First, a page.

The January 2014 Ensign magazine includes an edited version of a General Conference talk given in 1986 by (now deceased) Gordon B. Hinckley of Mormonism’s First Presidency. The 2014 “Gospel Classic” is titled, “The Divine Godhead.” In it Mr. Hinckley explains what he believes about God the Father and relates an experience he had while a missionary in England:
“I believe without equivocation or reservation in God, the Eternal Father. He is my Father, the Father of my spirit, and the Father of the spirits of all men. He is the great Creator, the Ruler of the Universe. … In His image man was created. He is personal. He is real. He is individual. He has ‘a body of flesh and bones as tangible as man’s’ (D&C 130:22).
“In the account of the creation of the earth, ‘God said, Let us make man in our image, after our likeness’ (Genesis 1:26).
“Could any language be more explicit? Does it demean God, as some would have us believe, that man was created in His express image? Rather, it should stir within the heart of every man and woman a greater appreciation for himself or herself as a son or daughter of God. …
“… As a missionary, I was speaking [in London, England, when a heckler interrupted], ‘Why don’t you stay with the doctrine of the Bible which says in John (4:24), “God is a Spirit”?’
“I opened my Bible to the verse he had quoted and read to him the entire verse: ‘God is a Spirit: and they that worship him must worship him in spirit and in truth.’
“I said, ‘Of course God is a spirit, and so are you, in the combination of spirit and body that makes of you a living being, and so am I.’
“Each of us is a dual being of spiritual entity and physical entity. All know of the reality of death … , and each of us also knows that the spirit lives on as an individual entity and that at some time, under the divine plan made possible by the sacrifice of the Son of God, there will be a reunion of spirit and body. Jesus’s declaration that God is a spirit no more denies that He has a body than does the statement that I am a spirit while also having a body.” (Ensign, 1/2014, 72; ellipses and brackets retained from the original)
When Jesus says “God is spirit” (John 4:24), aren’t His words just as explicit as the statement quoted by Mr. Hinckley (Genesis 1:26; also see verse 27)? No one need be confused about what “God is spirit” means in connection to Mormonism’s assertion that God the Father has “a body of flesh and bones as tangible as man’s,” for Jesus, in another time and place, explained, “a spirit does not have flesh and bones” (Luke 24:39). Mr. Hinckley’s argument that God the Father has a spirit (coupled with a body of flesh and bones) imposes much onto the words of the apostle John that is not there – or anywhere in the Bible.
Likewise, Mr. Hinckley’s treatment of Genesis 1:26 misses the mark. Mr. Hinckley suggests that man being made in the image and likeness of God the Father can only mean that God the Father is a tangible being of flesh and bones. This is not so. Christian author Dr. Jim W. Adams explains:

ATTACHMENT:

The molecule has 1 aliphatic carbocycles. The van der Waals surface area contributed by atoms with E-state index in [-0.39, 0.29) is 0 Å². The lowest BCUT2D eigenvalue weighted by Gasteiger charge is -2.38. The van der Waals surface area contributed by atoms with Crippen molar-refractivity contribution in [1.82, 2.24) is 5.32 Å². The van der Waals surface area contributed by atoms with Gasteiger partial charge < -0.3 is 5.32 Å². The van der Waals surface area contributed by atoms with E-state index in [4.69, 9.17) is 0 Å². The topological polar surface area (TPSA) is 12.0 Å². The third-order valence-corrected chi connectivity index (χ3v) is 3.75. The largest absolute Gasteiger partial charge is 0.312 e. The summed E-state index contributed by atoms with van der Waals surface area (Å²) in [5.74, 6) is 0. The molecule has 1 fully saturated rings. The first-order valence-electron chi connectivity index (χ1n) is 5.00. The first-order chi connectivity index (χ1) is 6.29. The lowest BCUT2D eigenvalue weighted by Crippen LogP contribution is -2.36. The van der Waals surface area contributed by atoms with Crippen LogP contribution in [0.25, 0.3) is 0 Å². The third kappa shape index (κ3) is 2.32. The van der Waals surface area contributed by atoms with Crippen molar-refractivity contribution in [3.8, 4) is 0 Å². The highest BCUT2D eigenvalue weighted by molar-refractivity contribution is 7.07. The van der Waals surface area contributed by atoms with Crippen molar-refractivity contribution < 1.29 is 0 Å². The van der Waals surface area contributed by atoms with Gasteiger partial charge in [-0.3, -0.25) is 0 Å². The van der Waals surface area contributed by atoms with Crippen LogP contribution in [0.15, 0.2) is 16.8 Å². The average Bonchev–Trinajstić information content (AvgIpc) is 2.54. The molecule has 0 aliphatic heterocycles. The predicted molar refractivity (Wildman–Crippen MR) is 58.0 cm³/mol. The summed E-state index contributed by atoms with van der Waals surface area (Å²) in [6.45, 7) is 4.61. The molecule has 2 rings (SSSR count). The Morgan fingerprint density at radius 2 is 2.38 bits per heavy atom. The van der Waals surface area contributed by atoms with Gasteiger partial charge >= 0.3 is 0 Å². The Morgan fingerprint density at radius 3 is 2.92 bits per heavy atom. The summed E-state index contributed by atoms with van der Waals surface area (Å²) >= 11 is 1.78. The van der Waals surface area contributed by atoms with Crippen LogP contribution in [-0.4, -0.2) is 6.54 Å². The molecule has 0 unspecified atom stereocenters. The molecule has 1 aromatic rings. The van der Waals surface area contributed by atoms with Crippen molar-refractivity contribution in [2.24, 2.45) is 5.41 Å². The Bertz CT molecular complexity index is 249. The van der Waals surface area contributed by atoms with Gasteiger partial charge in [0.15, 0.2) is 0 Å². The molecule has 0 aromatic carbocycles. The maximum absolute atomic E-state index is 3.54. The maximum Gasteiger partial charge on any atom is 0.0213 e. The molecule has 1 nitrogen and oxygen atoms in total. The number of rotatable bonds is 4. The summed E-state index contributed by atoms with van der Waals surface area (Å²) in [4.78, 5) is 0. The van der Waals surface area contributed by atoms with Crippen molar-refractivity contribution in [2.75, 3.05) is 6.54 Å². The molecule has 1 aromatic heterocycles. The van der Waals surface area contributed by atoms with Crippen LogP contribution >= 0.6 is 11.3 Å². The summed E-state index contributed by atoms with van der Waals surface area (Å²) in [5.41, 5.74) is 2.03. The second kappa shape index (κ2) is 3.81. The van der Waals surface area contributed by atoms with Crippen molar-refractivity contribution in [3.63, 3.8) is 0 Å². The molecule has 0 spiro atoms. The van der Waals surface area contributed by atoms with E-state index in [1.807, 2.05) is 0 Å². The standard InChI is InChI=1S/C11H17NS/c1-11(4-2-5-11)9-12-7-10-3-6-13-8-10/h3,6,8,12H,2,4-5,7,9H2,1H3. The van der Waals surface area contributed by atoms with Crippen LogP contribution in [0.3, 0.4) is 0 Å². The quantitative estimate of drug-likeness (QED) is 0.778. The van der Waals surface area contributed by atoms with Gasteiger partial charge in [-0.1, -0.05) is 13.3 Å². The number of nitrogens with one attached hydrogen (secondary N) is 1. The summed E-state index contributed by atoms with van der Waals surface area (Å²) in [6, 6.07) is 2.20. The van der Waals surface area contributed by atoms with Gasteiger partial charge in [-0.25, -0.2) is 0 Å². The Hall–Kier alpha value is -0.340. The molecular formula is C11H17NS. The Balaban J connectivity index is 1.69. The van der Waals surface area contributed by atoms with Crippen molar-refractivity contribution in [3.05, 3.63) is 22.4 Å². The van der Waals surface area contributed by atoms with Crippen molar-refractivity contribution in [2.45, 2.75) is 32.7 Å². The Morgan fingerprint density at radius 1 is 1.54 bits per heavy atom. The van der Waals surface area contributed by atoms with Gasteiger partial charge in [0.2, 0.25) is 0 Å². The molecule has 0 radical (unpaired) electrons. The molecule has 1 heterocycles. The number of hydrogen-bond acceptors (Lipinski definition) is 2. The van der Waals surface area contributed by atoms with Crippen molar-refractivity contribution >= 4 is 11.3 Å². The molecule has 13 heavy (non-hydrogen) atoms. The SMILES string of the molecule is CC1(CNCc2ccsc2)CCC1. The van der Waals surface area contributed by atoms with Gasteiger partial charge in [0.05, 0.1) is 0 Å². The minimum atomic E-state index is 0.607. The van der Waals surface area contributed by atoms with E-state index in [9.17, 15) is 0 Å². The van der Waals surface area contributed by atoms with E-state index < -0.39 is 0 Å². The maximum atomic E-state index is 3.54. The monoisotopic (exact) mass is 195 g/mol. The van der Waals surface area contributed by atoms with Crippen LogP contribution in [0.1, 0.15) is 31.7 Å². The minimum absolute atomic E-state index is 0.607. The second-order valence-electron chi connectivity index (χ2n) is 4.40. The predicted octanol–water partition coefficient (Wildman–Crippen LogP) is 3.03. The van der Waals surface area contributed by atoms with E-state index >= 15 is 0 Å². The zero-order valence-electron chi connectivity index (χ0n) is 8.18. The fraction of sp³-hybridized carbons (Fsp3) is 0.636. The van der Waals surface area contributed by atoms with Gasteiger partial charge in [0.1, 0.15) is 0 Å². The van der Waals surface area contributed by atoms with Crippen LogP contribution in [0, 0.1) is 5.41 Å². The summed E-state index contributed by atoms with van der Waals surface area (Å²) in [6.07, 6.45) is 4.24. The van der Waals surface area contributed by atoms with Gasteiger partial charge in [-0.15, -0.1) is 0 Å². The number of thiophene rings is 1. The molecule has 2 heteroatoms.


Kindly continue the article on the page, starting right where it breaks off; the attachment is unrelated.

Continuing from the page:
“Humanity is distinguished from all other creatures by the fact that it is created in the image (tselem) and in the likeness (demut) of God (Gen 1:26). What exactly the term tselem means in relation to humanity has been the source of scholarly debate. But careful analysis of the various occurrences of the noun throughout the Old Testament leads to the conclusion that a tselem ‘represents’ something. Hence, the most natural understanding of humankind created in the image of God is that human beings are God’s image or representative on earth. This is confirmed by God’s command for humanity to rule over God’s creation on his behalf (v. 28; see also Ps 8:5-8)…
“The term tselem, however, also indicates that to some degree human beings are like God and resemble him. This is enhanced by the use of the similar noun demut (Gen 1:26a; 5:1), which tends to convey the idea of two objects corresponding to one another (see, e.g., 2 Chr 4:3; Ps 58:4). Still, the text never indicates how humankind is like God. An obvious correspondence between God and humankind would include that both speak, hear, see, and feel. However, what is certain is that humanity does not resemble God in nature or in bodily form, for in the Old Testament God is never presented as an embodied being or even a physical being. Furthermore, the Old Testament assumes throughout that human beings do not have the divine nature of God: God creates, but human beings cannot create in the same sense; God is the sole Creator, but humans are creatures; humans die, but God is immortal.” (“The God of Abraham, Isaac, and Joseph Smith?”, The New Mormon Challenge, Beckwith, Mosser, Owen, general editors, 172, 173)
I think Gordon B. Hinckley’s “heckler” at Hyde Park asked a good question those many years ago: Why doesn’t Mormonism stay with the doctrine of the Bible? Like Joshua entreated the people of ancient Israel, so we too beseech you, Mormons: “Then put away the foreign gods that are among you, and incline your heart to the Lord, the God of Israel” (Joshua 24:23). He, the only true God, can be found in the pages of the Bible, explicitly revealed to all who seek to know Him – to all who seek to worship Him in spirit and in truth.